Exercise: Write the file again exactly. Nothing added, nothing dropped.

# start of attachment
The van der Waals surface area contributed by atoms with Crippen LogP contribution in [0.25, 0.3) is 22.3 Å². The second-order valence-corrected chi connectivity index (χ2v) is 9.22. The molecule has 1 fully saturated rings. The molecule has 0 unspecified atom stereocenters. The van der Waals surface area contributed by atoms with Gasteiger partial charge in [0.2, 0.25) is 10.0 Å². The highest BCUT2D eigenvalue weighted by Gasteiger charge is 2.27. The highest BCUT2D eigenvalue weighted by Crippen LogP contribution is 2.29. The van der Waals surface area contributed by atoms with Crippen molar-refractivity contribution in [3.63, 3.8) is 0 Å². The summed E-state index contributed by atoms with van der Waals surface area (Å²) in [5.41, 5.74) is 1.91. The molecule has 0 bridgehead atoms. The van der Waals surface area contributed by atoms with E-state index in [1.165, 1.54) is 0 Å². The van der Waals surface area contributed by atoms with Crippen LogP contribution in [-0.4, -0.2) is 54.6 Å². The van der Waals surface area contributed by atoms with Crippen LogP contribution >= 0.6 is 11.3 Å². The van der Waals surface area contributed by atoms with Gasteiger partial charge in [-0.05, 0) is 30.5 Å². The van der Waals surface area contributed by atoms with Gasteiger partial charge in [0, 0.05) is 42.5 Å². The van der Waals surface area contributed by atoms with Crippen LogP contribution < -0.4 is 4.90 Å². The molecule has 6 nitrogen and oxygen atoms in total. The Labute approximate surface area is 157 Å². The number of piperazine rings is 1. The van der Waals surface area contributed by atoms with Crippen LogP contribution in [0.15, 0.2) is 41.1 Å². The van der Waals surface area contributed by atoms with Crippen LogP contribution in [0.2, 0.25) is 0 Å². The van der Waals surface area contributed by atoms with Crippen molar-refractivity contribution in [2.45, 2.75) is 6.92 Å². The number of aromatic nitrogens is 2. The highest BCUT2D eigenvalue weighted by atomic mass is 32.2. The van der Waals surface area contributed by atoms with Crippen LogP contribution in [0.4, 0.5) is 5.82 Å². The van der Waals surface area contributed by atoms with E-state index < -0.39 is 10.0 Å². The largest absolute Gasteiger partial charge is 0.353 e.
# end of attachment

The van der Waals surface area contributed by atoms with Crippen LogP contribution in [0.25, 0.3) is 22.3 Å². The second-order valence-corrected chi connectivity index (χ2v) is 9.22. The molecule has 1 fully saturated rings. The molecule has 0 unspecified atom stereocenters. The van der Waals surface area contributed by atoms with Gasteiger partial charge in [0.2, 0.25) is 10.0 Å². The highest BCUT2D eigenvalue weighted by Gasteiger charge is 2.27. The highest BCUT2D eigenvalue weighted by Crippen LogP contribution is 2.29. The van der Waals surface area contributed by atoms with Crippen molar-refractivity contribution in [3.63, 3.8) is 0 Å². The summed E-state index contributed by atoms with van der Waals surface area (Å²) in [5.41, 5.74) is 1.91. The molecule has 0 bridgehead atoms. The van der Waals surface area contributed by atoms with E-state index in [1.165, 1.54) is 0 Å². The van der Waals surface area contributed by atoms with Crippen LogP contribution in [-0.4, -0.2) is 54.6 Å². The van der Waals surface area contributed by atoms with Crippen LogP contribution >= 0.6 is 11.3 Å². The van der Waals surface area contributed by atoms with Gasteiger partial charge in [-0.05, 0) is 30.5 Å². The van der Waals surface area contributed by atoms with Gasteiger partial charge in [0, 0.05) is 42.5 Å². The van der Waals surface area contributed by atoms with Crippen LogP contribution < -0.4 is 4.90 Å². The molecule has 6 nitrogen and oxygen atoms in total. The Labute approximate surface area is 157 Å². The number of piperazine rings is 1. The van der Waals surface area contributed by atoms with Crippen LogP contribution in [0.15, 0.2) is 41.1 Å². The van der Waals surface area contributed by atoms with Crippen LogP contribution in [0.2, 0.25) is 0 Å². The van der Waals surface area contributed by atoms with Crippen molar-refractivity contribution in [2.45, 2.75) is 6.92 Å². The number of aromatic nitrogens is 2. The highest BCUT2D eigenvalue weighted by atomic mass is 32.2. The van der Waals surface area contributed by atoms with Crippen LogP contribution in [0.4, 0.5) is 5.82 Å². The van der Waals surface area contributed by atoms with E-state index < -0.39 is 10.0 Å². The largest absolute Gasteiger partial charge is 0.353 e.